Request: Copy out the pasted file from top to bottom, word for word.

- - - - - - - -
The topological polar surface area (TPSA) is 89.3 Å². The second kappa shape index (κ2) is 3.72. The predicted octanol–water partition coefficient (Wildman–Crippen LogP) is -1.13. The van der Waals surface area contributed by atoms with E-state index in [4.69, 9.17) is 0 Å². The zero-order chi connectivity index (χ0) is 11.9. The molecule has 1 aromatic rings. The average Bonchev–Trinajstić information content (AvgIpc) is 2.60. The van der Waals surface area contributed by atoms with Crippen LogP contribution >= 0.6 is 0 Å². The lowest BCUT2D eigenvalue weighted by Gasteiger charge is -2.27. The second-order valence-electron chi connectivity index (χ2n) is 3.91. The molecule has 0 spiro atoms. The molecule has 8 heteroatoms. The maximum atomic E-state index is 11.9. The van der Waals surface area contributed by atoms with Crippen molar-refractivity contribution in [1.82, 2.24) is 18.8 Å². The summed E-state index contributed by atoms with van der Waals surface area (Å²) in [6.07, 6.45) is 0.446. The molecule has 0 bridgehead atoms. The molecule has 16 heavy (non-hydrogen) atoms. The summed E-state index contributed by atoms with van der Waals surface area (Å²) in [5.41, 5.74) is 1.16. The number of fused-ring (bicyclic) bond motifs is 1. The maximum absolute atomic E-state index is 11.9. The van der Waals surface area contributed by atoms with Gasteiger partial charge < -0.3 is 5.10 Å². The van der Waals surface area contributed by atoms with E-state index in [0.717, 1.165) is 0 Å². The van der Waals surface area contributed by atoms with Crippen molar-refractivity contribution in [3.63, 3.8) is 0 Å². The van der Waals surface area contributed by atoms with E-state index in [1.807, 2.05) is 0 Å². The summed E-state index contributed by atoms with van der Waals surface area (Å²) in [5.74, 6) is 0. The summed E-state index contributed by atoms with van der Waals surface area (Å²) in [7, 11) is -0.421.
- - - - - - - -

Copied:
The topological polar surface area (TPSA) is 89.3 Å². The second kappa shape index (κ2) is 3.72. The predicted octanol–water partition coefficient (Wildman–Crippen LogP) is -1.13. The van der Waals surface area contributed by atoms with E-state index in [4.69, 9.17) is 0 Å². The zero-order chi connectivity index (χ0) is 11.9. The molecule has 1 aromatic rings. The average Bonchev–Trinajstić information content (AvgIpc) is 2.60. The van der Waals surface area contributed by atoms with Crippen LogP contribution >= 0.6 is 0 Å². The lowest BCUT2D eigenvalue weighted by Gasteiger charge is -2.27. The second-order valence-electron chi connectivity index (χ2n) is 3.91. The molecule has 0 spiro atoms. The molecule has 8 heteroatoms. The maximum atomic E-state index is 11.9. The van der Waals surface area contributed by atoms with Crippen molar-refractivity contribution in [1.82, 2.24) is 18.8 Å². The summed E-state index contributed by atoms with van der Waals surface area (Å²) in [6.07, 6.45) is 0.446. The molecule has 0 bridgehead atoms. The molecule has 16 heavy (non-hydrogen) atoms. The summed E-state index contributed by atoms with van der Waals surface area (Å²) in [5.41, 5.74) is 1.16. The number of fused-ring (bicyclic) bond motifs is 1. The maximum absolute atomic E-state index is 11.9. The van der Waals surface area contributed by atoms with Gasteiger partial charge < -0.3 is 5.10 Å². The van der Waals surface area contributed by atoms with E-state index in [0.717, 1.165) is 0 Å². The van der Waals surface area contributed by atoms with Crippen molar-refractivity contribution in [3.63, 3.8) is 0 Å². The van der Waals surface area contributed by atoms with E-state index in [1.807, 2.05) is 0 Å². The summed E-state index contributed by atoms with van der Waals surface area (Å²) in [5.74, 6) is 0. The summed E-state index contributed by atoms with van der Waals surface area (Å²) in [7, 11) is -0.421.